Sam Kerr was the last West Australian to debut for the Matildas — and that was 10 years ago. (AAP: Brendon Thorne)
If you simply looked at global superstar Sam Kerr, you would think women’s soccer in Western Australia was going better than ever.
But the reality is, Kerr was the last WA player to debut for the Matildas, Australia’s national women’s soccer team.
It has been 10 years since she made her breakthrough as a 15-year-old against Italy back in 2009.
The drought has occurred despite the success of the Matildas, as well as a continued surge in participation.
Kerr (left) and the Matildas have had much to celebrate, but women’s soccer in WA is still facing challenges. (AAP: Dean Lewins)
Football West figures show there are almost 40,000 female players in the state, an increase of nearly 40 per cent over the period from 2016 to 2018.
That is staggering growth. So why isn’t WA producing more national representatives?
A disjointed pathway with no NPL
Many are blaming the lack of a cohesive pathway from juniors to seniors and a disconnect between the local league and W-League side Perth Glory.
In Western Australia, there is no women’s National Premier League like in some other states.
The NPL is a structured second-tier competition that sits beneath the W-League and A-League.
So the absence of the NPL in the west makes the system for female players in WA disjointed.
The number of female soccer players in WA has soared towards 40,000 in recent years. (Supplied: Kenit Png)
There are strong senior clubs with no junior pathways and a lot of good junior clubs that have no senior team.
Leadership from the governing body is needed to bring all the different groups together, but so far that has proved difficult, according to Conrad McKelvie, who has been a member of Football West’s women’s standing committee.
”The reality is even if we start moving towards that, it is going to probably be five years down the track before we are at a situation where clubs are at a level where they can even be considered in the same breath as the eastern states NPL programs,” he said.
Right now, a girl cannot join the game and play at the same club all the way though to the senior team.
The Matildas’ success is yet to translate into more WA players in the national team. (AAP: Bianca De Marchi)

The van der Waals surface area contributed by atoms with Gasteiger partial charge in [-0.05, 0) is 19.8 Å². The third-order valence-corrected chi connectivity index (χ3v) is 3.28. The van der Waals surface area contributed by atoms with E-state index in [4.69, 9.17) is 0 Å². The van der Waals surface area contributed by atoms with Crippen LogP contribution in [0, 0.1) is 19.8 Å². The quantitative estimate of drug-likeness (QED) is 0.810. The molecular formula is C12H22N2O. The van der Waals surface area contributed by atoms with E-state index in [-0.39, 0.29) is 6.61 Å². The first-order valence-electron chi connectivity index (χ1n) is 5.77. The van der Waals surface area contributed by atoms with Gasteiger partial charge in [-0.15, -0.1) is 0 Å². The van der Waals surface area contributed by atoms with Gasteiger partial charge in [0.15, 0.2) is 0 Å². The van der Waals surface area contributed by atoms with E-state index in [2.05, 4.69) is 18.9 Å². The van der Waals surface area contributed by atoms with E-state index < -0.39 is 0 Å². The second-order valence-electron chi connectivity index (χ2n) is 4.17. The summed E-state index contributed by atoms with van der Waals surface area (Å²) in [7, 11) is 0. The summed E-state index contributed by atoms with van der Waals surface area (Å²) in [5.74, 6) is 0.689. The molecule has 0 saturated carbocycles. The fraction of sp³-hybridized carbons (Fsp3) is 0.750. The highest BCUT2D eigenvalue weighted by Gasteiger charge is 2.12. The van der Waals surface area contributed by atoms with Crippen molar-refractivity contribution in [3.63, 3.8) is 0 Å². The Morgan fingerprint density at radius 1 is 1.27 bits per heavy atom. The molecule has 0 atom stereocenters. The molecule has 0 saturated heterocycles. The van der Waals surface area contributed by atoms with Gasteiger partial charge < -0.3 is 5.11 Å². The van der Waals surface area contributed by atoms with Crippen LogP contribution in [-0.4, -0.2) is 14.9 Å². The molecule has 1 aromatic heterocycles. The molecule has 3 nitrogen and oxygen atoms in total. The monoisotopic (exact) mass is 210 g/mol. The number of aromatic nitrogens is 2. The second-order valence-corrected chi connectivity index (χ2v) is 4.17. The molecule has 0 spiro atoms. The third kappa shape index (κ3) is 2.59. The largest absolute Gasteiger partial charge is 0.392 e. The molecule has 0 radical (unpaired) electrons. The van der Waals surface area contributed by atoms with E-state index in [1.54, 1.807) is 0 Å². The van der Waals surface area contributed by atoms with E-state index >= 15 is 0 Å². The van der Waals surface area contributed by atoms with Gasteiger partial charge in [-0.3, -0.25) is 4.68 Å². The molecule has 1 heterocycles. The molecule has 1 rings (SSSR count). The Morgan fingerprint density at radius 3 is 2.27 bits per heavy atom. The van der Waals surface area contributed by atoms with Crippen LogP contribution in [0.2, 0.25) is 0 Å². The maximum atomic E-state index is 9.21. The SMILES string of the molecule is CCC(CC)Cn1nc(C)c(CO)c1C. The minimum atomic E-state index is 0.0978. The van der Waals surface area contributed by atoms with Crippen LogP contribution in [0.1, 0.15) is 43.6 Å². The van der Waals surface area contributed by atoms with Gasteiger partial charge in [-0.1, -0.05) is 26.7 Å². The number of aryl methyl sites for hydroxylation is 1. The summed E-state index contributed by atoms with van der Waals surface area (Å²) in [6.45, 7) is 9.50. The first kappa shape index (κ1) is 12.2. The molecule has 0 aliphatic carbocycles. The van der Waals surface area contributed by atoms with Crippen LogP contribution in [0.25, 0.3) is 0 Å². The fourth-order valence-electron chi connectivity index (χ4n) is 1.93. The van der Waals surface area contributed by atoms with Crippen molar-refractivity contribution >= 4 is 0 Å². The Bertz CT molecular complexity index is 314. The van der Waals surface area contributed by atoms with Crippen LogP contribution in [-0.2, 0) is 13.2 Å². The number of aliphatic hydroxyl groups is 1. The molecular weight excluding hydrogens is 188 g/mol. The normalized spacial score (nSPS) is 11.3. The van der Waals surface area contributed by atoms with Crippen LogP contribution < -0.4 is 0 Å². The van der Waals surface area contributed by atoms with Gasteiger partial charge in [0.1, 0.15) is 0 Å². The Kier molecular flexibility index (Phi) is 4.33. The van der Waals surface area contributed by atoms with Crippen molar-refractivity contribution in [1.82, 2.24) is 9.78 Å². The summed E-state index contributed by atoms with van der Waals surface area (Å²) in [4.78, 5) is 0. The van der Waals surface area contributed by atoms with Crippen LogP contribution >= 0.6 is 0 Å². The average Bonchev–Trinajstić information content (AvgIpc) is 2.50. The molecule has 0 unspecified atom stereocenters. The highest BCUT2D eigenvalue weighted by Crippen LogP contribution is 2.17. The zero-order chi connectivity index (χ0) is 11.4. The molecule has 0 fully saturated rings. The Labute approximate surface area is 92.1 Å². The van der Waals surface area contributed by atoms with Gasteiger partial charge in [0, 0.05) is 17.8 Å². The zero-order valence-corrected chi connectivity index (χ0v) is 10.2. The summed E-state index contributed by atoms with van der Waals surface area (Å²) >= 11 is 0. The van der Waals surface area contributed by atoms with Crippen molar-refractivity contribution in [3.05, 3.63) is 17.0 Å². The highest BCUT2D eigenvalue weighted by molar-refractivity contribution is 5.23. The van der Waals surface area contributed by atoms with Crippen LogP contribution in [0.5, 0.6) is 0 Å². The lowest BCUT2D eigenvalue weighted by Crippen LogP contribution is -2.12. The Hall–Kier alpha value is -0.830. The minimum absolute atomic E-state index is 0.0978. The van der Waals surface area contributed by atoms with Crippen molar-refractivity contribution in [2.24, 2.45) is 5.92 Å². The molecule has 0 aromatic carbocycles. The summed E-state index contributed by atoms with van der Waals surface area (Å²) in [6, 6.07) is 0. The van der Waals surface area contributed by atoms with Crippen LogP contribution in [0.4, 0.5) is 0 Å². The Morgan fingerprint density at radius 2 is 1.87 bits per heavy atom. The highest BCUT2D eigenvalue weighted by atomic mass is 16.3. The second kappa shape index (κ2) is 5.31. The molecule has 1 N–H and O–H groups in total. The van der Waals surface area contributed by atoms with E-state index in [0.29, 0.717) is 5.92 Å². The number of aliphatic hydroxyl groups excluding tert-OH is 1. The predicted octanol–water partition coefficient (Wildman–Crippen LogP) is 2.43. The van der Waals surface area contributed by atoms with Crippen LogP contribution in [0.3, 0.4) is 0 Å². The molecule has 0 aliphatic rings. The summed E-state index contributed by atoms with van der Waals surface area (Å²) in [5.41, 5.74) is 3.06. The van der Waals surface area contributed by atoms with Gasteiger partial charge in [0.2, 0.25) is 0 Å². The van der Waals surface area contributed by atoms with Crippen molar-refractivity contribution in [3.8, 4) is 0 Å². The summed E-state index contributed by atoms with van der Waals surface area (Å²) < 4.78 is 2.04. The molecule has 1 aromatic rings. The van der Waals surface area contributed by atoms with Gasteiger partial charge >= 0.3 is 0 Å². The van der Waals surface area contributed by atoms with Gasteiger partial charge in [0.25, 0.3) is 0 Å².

Football Federation Australia ultimately wants a women’s NPL in all states, but right now WA is falling behind — and it is to the detriment of the sport.
AFL teams ‘full of ex-soccer players’
There is another major challenge. While soccer has always been a strong drawcard for women without being well organised, but now there are increasing options for talented female athletes.
”Top players from the league are going to AFL instead because the opportunities and the standards are better at the moment,” McKelvie said.
”You have got players who have played premier league here [in Perth] who have had no look in at the Glory, who have now gone to play for the Fremantle Dockers or the West Coast Eagles team.
”Those teams are full of ex-soccer players.”
A lot is also hinging on the proposed high performance state football centre, earmarked for Maniana Park in the southern Perth suburb of Queens Park, which is still waiting on funding approval from the WA Government.
The timeline remains uncertain despite a $16 million election commitment by the Commonwealth Government.
The Morrison Government has pledged $16 million towards the establishment of a state football centre in Queens Park. (Supplied: Football West)
“If we had the money of course we would build it and other community sport-supporting infrastructure,” WA Sport and Recreation Minister Mick Murray said in a statement.
“But the reality is that the budget position makes a state contribution very difficult.
“We are currently engaging with the Commonwealth Government to understand the arrangements surrounding its election commitment.”
In the meantime, women’s soccer in Western Australia is stalling, as other codes circle their best talent.
Kerr is a superstar for the Matildas and just broke her own US single-season scoring record. (Reuters: Eric Gaillard)